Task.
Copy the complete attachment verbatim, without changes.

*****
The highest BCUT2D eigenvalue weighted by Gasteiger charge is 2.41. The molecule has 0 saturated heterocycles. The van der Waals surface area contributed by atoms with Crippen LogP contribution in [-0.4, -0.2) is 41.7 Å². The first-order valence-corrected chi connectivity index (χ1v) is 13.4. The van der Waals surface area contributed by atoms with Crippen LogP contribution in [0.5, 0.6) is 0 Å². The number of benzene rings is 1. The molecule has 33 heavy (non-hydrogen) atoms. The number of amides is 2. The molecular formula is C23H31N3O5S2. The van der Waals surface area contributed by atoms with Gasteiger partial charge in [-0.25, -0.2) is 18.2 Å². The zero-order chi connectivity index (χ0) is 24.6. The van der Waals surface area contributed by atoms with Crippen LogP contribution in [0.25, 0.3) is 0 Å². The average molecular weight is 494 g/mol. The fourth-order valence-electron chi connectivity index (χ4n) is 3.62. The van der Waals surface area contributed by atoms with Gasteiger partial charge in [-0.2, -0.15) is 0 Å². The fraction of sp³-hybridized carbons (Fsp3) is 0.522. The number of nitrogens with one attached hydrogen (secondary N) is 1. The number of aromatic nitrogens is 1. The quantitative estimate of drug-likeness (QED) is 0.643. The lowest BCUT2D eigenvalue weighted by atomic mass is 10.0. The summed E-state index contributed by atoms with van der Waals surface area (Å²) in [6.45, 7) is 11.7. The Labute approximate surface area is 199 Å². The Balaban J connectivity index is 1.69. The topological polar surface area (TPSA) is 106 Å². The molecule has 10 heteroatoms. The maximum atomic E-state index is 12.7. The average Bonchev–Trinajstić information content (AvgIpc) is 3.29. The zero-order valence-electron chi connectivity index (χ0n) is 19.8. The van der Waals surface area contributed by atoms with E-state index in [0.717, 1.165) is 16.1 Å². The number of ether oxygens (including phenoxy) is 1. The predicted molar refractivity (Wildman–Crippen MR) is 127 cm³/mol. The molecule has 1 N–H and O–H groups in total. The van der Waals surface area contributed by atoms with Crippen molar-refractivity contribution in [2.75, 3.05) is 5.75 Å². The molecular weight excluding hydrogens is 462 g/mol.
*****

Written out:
The highest BCUT2D eigenvalue weighted by Gasteiger charge is 2.41. The molecule has 0 saturated heterocycles. The van der Waals surface area contributed by atoms with Crippen LogP contribution in [-0.4, -0.2) is 41.7 Å². The first-order valence-corrected chi connectivity index (χ1v) is 13.4. The van der Waals surface area contributed by atoms with Crippen LogP contribution in [0.5, 0.6) is 0 Å². The number of benzene rings is 1. The molecule has 33 heavy (non-hydrogen) atoms. The number of amides is 2. The molecular formula is C23H31N3O5S2. The van der Waals surface area contributed by atoms with Gasteiger partial charge in [-0.25, -0.2) is 18.2 Å². The zero-order chi connectivity index (χ0) is 24.6. The van der Waals surface area contributed by atoms with Crippen LogP contribution in [0.25, 0.3) is 0 Å². The average molecular weight is 494 g/mol. The fourth-order valence-electron chi connectivity index (χ4n) is 3.62. The van der Waals surface area contributed by atoms with Gasteiger partial charge in [-0.2, -0.15) is 0 Å². The fraction of sp³-hybridized carbons (Fsp3) is 0.522. The number of nitrogens with one attached hydrogen (secondary N) is 1. The number of aromatic nitrogens is 1. The quantitative estimate of drug-likeness (QED) is 0.643. The lowest BCUT2D eigenvalue weighted by atomic mass is 10.0. The summed E-state index contributed by atoms with van der Waals surface area (Å²) in [6.45, 7) is 11.7. The Labute approximate surface area is 199 Å². The Balaban J connectivity index is 1.69. The topological polar surface area (TPSA) is 106 Å². The molecule has 10 heteroatoms. The maximum atomic E-state index is 12.7. The average Bonchev–Trinajstić information content (AvgIpc) is 3.29. The zero-order valence-electron chi connectivity index (χ0n) is 19.8. The van der Waals surface area contributed by atoms with E-state index in [0.717, 1.165) is 16.1 Å². The number of ether oxygens (including phenoxy) is 1. The predicted molar refractivity (Wildman–Crippen MR) is 127 cm³/mol. The molecule has 1 N–H and O–H groups in total. The van der Waals surface area contributed by atoms with Crippen molar-refractivity contribution in [2.75, 3.05) is 5.75 Å². The molecular weight excluding hydrogens is 462 g/mol.